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SUNDAY BRUNCH | Culture Watch

Words Leap Off the Page

April 26, 1998|AARON DAVIS

Millions of people begin their daily rituals armed with a newspaper in one hand and a cup of java in the other. But this has not been the case for those who are visually impaired, an estimated 9 million Americans.

This is changing with the development of Newsline for the Blind, a "talking newspaper" that allows sight-impaired subscribers to use a telephone to access articles from many papers, including the Chicago Tribune, the New York Times, USA Today and, most recently, the Los Angeles Times. Other efforts to help the blind have included radio services and Braille newspapers, but the backers hope this service will enable many blind professionals, parents and students to keep up with their sighted colleagues about the day's affairs.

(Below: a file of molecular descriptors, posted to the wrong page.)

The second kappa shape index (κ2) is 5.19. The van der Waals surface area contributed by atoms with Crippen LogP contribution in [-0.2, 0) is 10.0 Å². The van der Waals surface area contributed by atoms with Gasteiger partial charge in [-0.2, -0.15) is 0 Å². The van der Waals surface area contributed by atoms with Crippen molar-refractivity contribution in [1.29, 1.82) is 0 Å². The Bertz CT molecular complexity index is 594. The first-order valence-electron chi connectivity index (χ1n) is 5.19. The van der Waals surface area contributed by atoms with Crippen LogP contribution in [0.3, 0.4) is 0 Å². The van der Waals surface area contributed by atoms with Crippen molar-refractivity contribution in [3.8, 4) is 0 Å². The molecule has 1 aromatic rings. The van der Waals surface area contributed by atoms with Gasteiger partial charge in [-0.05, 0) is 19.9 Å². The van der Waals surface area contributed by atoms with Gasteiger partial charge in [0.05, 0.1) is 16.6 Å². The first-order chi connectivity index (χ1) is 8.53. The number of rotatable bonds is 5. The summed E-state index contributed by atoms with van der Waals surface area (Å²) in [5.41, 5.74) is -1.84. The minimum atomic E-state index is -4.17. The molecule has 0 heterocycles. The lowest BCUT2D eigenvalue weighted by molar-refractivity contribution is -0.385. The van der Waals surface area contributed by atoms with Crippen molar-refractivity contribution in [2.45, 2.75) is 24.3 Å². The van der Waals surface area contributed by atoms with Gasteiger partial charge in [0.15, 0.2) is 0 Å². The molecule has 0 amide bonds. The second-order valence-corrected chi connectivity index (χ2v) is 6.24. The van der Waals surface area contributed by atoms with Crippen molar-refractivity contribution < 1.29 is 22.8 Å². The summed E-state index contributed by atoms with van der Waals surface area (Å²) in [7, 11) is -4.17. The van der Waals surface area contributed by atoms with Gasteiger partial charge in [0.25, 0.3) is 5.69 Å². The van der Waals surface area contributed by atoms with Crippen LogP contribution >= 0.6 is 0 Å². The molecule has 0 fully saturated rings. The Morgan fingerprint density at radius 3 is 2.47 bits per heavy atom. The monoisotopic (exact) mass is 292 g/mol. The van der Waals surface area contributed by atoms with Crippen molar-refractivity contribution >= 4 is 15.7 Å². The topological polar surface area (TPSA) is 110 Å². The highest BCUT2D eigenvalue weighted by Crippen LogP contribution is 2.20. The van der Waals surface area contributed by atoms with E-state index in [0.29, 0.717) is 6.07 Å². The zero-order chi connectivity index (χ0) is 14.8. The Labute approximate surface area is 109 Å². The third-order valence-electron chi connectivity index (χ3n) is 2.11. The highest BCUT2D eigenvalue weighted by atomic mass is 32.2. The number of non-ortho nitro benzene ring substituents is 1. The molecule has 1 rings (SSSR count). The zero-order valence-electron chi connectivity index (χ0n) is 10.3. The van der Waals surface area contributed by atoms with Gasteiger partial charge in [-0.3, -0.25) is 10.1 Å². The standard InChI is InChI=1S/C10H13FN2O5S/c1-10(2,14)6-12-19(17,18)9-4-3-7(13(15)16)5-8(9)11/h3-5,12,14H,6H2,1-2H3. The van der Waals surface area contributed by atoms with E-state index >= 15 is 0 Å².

Each morning, computers at the National Center for the Blind in Baltimore make contact with computers at newspapers and other news sources, convert the information into computer-generated synthetic speech and transmit the data to local service centers, which blind people can call on a touch-tone phone. The subscriber needs a security code and identity code number to access the system.

Newsline is a free 24-hour service that is currently available in 37 locations in the United States and Canada. There is an initial start-up cost for a local service center--currently $30,000, and $5,000 to add a newspaper setup. The L.A. service center is sponsored by the Los Angeles Public Library, and the Times Mirror Foundation has given a $75,000 grant to Newsline to help others start-up service centers elsewhere.

One local user, Dwight C. Baum of San Marino, says, "It's a godsend for me. This keeps me up to date with everything."

To subscribe, contact Donovan Cooper at (818) 563-2338.

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